On the Happiness scale, some recent researchers travelled to some of the worlds reportedly happiest places such as Denmark, Singapore, North Easter Mexico, Cuba and a little pocket of joy called Obispo California, somewhere between LA and San Francisco. What they found from speaking to people on the streets, sociologists and other experts in places where residents are the lightest of heart. Here are a few pieces to the puzzle of human joy.
- Stop grumbling about high taxes. They say it’s OK to complain but make it brief. Because there is something counterintuitive about creating an environment of equality between government, and the classes. Denmark is one of the world’s wealthier nations per capita and a Happiness Superstar as the top-ranked country for well being according to Gallop World Poll survey. Yet those who make more than $70,000 per year pay 60% taxes. The Danes would tell you that their happiness is not about aspiring to achieve world dominance and accumulate more wealth. It’s about a satisfaction that comes from living a good life with good healthcare, public education, and huge family support services. They enjoy very generous parental leave when they have children. And they have the lowest division between rich and poor and almost half of the countries budget goes to leveling the playing field. They feel economic equality contributes to a sense of security.
- Knock off work at 5pm and take all your holidays. Danes generally work 37 hours a week. Remembers studies show once income rises above $60,000 per year, more dough fails to boost long-term happiness.
- Appreciate your freedom. Most people in democratic countries agree that the idea of being able to vote in your leadership is one factor in your sense of freedom. The ability to get to buy your own homes, cars etc. It wasn’t until 2011 residents of Cuba got to able to do just that. Up till then, all you saw on Cuban streets are cars from the 50’s. Cubans will now be able to get a mortgage to purchase their own homes as well. Point being get out and vote!
- Support Bike lanes and walka-bility. Communities that are easy to get around on foot and bike promote greater well-being because healthy people are happy.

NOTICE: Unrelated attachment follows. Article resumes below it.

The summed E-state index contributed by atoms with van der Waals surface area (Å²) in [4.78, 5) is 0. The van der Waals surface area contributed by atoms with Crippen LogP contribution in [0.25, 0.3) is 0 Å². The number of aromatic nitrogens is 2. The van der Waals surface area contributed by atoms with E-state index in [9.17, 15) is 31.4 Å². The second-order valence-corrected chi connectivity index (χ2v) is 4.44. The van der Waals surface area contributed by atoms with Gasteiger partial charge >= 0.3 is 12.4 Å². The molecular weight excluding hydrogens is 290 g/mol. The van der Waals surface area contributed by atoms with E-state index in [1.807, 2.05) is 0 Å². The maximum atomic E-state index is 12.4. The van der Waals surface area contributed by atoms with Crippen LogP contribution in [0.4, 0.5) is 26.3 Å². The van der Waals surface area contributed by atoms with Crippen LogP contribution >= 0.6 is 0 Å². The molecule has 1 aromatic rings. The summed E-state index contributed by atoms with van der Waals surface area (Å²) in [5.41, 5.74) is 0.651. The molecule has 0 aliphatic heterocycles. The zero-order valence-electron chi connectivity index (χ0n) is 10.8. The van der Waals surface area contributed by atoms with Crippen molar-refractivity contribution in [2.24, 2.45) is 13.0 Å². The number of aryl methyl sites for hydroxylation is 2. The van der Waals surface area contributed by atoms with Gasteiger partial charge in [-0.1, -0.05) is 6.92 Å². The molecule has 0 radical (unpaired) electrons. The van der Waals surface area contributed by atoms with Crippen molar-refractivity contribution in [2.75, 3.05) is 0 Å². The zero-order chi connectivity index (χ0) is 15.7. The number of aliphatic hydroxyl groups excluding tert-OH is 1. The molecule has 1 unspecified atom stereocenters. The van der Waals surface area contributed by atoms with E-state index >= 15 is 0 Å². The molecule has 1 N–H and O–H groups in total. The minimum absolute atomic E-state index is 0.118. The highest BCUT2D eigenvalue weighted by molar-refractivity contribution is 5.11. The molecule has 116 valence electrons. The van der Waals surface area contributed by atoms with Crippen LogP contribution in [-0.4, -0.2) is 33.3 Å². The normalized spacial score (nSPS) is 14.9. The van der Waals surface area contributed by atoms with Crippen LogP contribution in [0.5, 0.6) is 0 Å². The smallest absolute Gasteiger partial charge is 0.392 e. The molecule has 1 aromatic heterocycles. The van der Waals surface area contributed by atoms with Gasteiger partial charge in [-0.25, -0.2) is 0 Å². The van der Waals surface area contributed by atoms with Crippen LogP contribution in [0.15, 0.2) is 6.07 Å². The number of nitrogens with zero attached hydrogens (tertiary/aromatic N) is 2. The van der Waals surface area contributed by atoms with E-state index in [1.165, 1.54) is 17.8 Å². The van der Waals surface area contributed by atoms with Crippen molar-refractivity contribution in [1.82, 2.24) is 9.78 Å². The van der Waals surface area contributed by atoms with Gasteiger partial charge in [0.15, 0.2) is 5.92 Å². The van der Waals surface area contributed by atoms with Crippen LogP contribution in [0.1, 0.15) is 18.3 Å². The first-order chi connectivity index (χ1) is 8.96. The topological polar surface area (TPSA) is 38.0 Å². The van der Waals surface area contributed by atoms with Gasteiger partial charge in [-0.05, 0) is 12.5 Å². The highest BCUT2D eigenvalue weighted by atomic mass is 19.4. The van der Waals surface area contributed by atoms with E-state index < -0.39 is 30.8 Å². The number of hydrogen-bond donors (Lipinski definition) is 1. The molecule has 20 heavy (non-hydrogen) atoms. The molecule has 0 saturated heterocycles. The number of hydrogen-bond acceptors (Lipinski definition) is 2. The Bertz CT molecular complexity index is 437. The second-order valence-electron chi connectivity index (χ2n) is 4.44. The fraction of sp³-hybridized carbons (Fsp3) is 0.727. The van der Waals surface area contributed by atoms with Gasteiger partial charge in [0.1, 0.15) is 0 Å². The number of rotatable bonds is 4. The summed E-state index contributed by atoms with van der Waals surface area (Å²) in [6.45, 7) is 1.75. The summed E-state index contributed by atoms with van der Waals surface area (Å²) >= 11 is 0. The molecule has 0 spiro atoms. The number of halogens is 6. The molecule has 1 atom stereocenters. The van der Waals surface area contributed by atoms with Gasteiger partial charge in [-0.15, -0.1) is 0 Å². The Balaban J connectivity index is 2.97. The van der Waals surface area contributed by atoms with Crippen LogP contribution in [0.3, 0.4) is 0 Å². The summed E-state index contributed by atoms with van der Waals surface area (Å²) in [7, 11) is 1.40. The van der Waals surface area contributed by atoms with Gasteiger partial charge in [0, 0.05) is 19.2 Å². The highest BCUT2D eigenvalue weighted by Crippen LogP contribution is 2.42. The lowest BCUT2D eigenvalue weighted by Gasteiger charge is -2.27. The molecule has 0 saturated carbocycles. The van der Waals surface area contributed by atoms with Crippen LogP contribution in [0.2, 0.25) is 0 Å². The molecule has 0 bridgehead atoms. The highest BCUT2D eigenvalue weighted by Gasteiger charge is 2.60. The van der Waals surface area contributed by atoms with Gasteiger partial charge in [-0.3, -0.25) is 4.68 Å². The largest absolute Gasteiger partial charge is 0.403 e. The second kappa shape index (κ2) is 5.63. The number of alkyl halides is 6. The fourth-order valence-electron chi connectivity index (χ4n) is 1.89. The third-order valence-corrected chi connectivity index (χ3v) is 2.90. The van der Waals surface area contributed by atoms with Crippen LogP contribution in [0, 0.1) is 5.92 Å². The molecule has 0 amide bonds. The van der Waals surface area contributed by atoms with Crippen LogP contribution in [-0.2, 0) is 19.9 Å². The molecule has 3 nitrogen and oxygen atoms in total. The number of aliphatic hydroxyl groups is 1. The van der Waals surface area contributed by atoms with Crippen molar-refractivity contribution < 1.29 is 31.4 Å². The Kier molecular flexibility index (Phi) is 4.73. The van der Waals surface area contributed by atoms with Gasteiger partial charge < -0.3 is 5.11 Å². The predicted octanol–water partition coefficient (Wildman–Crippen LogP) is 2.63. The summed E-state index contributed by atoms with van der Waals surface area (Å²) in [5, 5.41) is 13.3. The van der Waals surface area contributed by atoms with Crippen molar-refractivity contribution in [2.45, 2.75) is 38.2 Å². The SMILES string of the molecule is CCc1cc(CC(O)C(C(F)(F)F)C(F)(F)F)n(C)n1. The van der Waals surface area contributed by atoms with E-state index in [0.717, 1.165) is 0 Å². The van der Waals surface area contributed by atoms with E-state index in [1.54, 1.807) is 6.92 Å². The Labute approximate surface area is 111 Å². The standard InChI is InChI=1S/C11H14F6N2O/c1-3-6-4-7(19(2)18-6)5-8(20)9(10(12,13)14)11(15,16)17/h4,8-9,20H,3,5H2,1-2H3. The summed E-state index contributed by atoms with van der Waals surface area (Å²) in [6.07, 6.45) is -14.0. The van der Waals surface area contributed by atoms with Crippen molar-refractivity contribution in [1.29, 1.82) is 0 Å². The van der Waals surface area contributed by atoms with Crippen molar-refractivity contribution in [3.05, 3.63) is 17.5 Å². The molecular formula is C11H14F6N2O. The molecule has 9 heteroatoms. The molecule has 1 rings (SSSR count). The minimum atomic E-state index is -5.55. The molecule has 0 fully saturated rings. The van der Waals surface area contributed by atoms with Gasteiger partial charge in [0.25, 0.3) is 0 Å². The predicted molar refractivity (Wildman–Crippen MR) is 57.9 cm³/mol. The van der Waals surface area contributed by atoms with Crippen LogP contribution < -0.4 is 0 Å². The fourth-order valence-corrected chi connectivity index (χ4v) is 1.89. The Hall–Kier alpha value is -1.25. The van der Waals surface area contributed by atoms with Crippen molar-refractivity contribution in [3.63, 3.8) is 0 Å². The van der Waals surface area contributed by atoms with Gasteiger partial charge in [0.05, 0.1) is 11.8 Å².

- Light Candles. Again in Denmark when the days are shorter, Danes do what is called “Hygge”. This is how they cope with darker days, they light candles. Hygge means the art of relaxing in a warm and cozy environment. Here in Canada we call this hibernation. Perhaps our hockey rinks could use a few more candles.
- Prohibit drive-through restaurants. In San Luis Obispo, California, they have banned all drive through restaurants and initially they wanted to cut back on car congestion. What has happened is the town got healthier and decreased weight related illnesses. Remember healthier people are happier.
- Limit shopping hours. Like the drive through restaurant ban, the effect of not having 24 hour shopping has allowed people to pursue other interests. Not that any politician would have the backbone to suggest this one. We all know one gets a short lived high from making a purchase but that soon dissipates. The point here is to get back to your hobbies and interests. A key factor to your long-term happiness.
- Live in a neighborhood where it is quite and you feel safe. When we feel safe, we get out more and I know you big city folks tell me that the street noise does not bother you, but humans don’t adapt well to noise. Your happiness is chipped away with the constant background of irritating noise.
- Call a friend over for a glass of wine. This one’s a no brainer. Life’s problems sometimes just need a good friend and glass of wine.
Cheers! Article adapted from October 3rd, 2010 Globe and Mail